One can never predict how much they will miss someone. We all imagine it at one time or another, but nothing can truly prepare you for it. Dad drifted away from us for a while after mom died, and I have to admit that in our collective confusion over her sudden death, we were all too busy missing her to miss each other. I know my dad felt lost without her, as much as he tried to tell us he now felt free to be the man he wanted - a church-going, motorcycle riding, beard growing, cigarette smoking hellion; I guess.

She never wanted to go to church, although she insisted on us kids being baptized Protestant and going through confirmation. She worried over him riding a motorcycle, so he gave it up after an accident when Scott was young. She hated his beard when he grew it ala Grizzly Adams style in the 70's, and as far as the smoking, he was supposed to have quit along with her when grandma died.

One can understand his rebellion, in a way. Even the best marriages can build resentment over time for the sacrifices and choices made in the name of the family and the marriage. But it was the manner of his swift and decisive rebellion that I found hurtful and confusing. It took me a long time to realize that it wasn't mom's control he resented, it was her departure.

all that's left - the piano

The house is empty now as I take this picture. Dad quickly did his fair share of cleaning things out right after mom died, dispensing of the reminders of her absence. Of course we all felt very confused by his actions and couldn't see the reasoning in his decisions to randomly give things away.

But now, I have never seen the house so empty, and it seems so strange on many levels. I remember looking at old pictures of the house taken when I was a baby and thinking how sparse it looked. That wasn't the house I remembered growing up in. The house of my childhood was pretty much cluttered and messy most of the time, although clean. My parents weren't ones for being overly organized. Don't get me wrong, the phone book went on the second shelf in the cupboard over the microwave along with all the bills, the checkbook, and the stamps, but that was about the extent of the organization in our house.

So many years of building a home together, choosing furniture, hanging wallpaper, remodeling. My parents did things once and only once. They couldn't afford to redecorate with the changing styles. So when furniture came in, wallpaper got hung, and walls got knocked down, it stayed that way. That was home - always the same. Although the crazy wallpaper mom decided to hang one day while I was in high school still adorns the dining room, the furniture is gone and the house is empty; except for the piano, and the gauzy curtains.

the piano - part II

My mother had always wanted to learn how to play the piano. So one day, she and my dad brought home a player piano. I have no idea how they got it home, or where it came from; it just showed up one day around the time of third grade.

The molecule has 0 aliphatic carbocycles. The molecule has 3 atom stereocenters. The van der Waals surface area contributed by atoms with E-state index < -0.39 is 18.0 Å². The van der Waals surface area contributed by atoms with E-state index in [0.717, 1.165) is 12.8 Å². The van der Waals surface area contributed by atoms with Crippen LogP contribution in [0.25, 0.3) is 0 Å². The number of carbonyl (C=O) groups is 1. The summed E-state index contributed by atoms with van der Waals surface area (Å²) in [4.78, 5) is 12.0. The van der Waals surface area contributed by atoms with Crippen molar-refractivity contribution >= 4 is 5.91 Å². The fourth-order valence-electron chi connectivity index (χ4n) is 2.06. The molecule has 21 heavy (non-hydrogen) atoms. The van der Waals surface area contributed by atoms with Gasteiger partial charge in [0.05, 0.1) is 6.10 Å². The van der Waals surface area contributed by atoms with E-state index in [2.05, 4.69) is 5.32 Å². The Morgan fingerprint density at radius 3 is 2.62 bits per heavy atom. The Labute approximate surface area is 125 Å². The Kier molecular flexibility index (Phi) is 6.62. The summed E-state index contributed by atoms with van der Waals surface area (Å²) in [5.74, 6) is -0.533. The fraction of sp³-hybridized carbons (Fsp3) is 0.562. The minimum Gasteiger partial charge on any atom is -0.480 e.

We had never seen a player piano before. How cool that you could put a on a music roll, pump your feet furiously, and the keys would move magically to the music flowing out. The faster you pumped, the faster the song and the more animated the keys. It was magic!

The first song that puffed out of that wooden machine was the song "Windy". The words were even printed on the roll, so you could sing along. To this day whenever I hear that song I think of being in that porch room singing to the tune while my mother pumped away on the pedals. Who was Windy? I always wondered.

My mother was a determined woman. "Don't let anyone ever tell you you can't do something", she used to say to me. She sat at that piano and taught herself the fingerings and how to read music, and she had never played an instrument before. The first song I remember her learning was Michael Row Your Boat Ashore. Even now when I hear that song it reminds me of when I used to hear her humming along as she played (she would never sing), gentle and soothing.

the address book

Denial is a strong and powerful emotion.

Austin was poking around in my latest cell phone when he stopped; "You still have grandpa's number in your phone." "Yeah." I sighed. It was a revelation to him as much as it was a statement to me.

I was trying to call my brother last week when instinctively I called dad by mistake - their numbers only differ by the last two digits. I hung up before anyone could answer. More likely I hung up before hearing the emotionless voice informing me that this number is no longer in service. A reminder I didn't want or need to hear.
The truth is, I still have his phone number in my address book too. Don and Alice. I can't even cross it out. That would be too final.

Austin asked what would happen if we called grandpa's number? Would anyone answer? I suppose someone else could've been assigned the number by now. I admitted how I had called grandpa's number by accident, but that I hung up right away. We left the conversation at that. My mind doesn't really want to know if someone else lives in that number now - to me that number is that house. My house, my childhood - and dad's house. How strange that you can associate so much with a simple phone number. The identity it gives you is astounding to me.

That night, just before I fell asleep, a night where my dad ended up visiting me in my dreams, I wondered what it would be like to call the number and actually hear him answer.

A story seed was rolling around inside my head. Doesn't everyone have that desperate desire to communicate with a deceased loved one? One last conversation, apology, words of love or forgiveness. What would you say if you could have one last talk? What if you could continue talking; would talking be enough? That seed is carefully germinating in my head at night.

In the back of my mind I'm thinking that maybe someday I will call, and if anyone answers, just maybe, I'll ask for Don. For the time being, I'll just have to keep tending to that seed, believing he's still there, as he is, in my address book.